Red meat consumption increases risk for renal disease while plant protein protects against it.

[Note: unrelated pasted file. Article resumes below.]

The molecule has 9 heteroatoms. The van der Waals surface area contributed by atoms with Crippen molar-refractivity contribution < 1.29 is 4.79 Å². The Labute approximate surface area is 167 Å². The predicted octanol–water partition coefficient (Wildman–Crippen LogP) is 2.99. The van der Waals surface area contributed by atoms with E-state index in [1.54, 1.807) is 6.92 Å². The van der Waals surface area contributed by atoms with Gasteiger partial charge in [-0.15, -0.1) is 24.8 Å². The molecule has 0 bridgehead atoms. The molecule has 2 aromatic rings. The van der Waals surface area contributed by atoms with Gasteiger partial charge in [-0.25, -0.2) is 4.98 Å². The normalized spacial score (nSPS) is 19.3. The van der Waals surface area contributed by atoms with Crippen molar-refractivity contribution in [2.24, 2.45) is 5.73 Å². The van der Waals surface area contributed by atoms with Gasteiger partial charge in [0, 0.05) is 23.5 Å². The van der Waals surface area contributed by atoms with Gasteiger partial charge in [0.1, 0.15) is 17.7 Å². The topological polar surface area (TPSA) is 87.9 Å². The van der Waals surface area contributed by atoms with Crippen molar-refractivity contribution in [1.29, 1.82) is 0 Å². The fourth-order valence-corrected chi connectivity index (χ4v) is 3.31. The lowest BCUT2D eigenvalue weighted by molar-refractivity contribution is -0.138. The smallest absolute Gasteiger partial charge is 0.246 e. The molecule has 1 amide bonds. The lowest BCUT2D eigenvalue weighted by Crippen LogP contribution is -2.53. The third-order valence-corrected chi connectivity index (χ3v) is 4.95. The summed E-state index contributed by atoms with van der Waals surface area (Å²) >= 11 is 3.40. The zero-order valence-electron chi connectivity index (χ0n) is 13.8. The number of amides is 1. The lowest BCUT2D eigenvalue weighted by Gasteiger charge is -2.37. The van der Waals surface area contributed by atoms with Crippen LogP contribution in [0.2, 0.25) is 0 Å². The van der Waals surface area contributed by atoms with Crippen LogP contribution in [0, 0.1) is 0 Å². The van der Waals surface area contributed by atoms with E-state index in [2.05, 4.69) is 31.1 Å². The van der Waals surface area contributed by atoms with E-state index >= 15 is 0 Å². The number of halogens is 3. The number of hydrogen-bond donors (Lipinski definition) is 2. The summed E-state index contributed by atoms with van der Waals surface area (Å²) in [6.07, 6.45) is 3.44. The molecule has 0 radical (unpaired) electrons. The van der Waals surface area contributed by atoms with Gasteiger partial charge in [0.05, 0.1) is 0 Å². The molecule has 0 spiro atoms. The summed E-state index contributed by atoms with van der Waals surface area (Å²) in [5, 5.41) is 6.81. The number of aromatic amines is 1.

A new study published in the Journal of American Society of Nephrology found that the consumption of red meat—particularly pork—increases the risk of chronic kidney disease (CKD). The study was conducted on 63,257 Chinese between the ages of 45 and 74, and found that participants who consumed the most red meat—the top 25 percent—had a 40 percent greater risk of developing CKD as compared to those who consumed the least. Conversely, the study also found that the consumption of plant-based protein sources—such as soy and legumes—were proven to be “slightly protective” against kidney disease. Senior author of the study Woon-Puay Koh, PhD revealed that while the participants in question were of Chinese origin, Western studies have previously supported her findings. Additionally, Koh stated that while pork may not be thought of as “red meat”—given effective advertising by the pork industry that swayed consumers to think of it as “the other white meat”—it is categorically classified alongside beef. “Our findings suggest that patients with early stages of CKD, or the general population worried about kidney health, can still maintain protein intake but [should] consider switching to plant-based sources,” Koh recommends. The consumption of meat has been linked to a number of ailments including higher mortality rates, while a plant-based diet has been proven to decrease the risk of certain cancers, heart disease, and diabetes.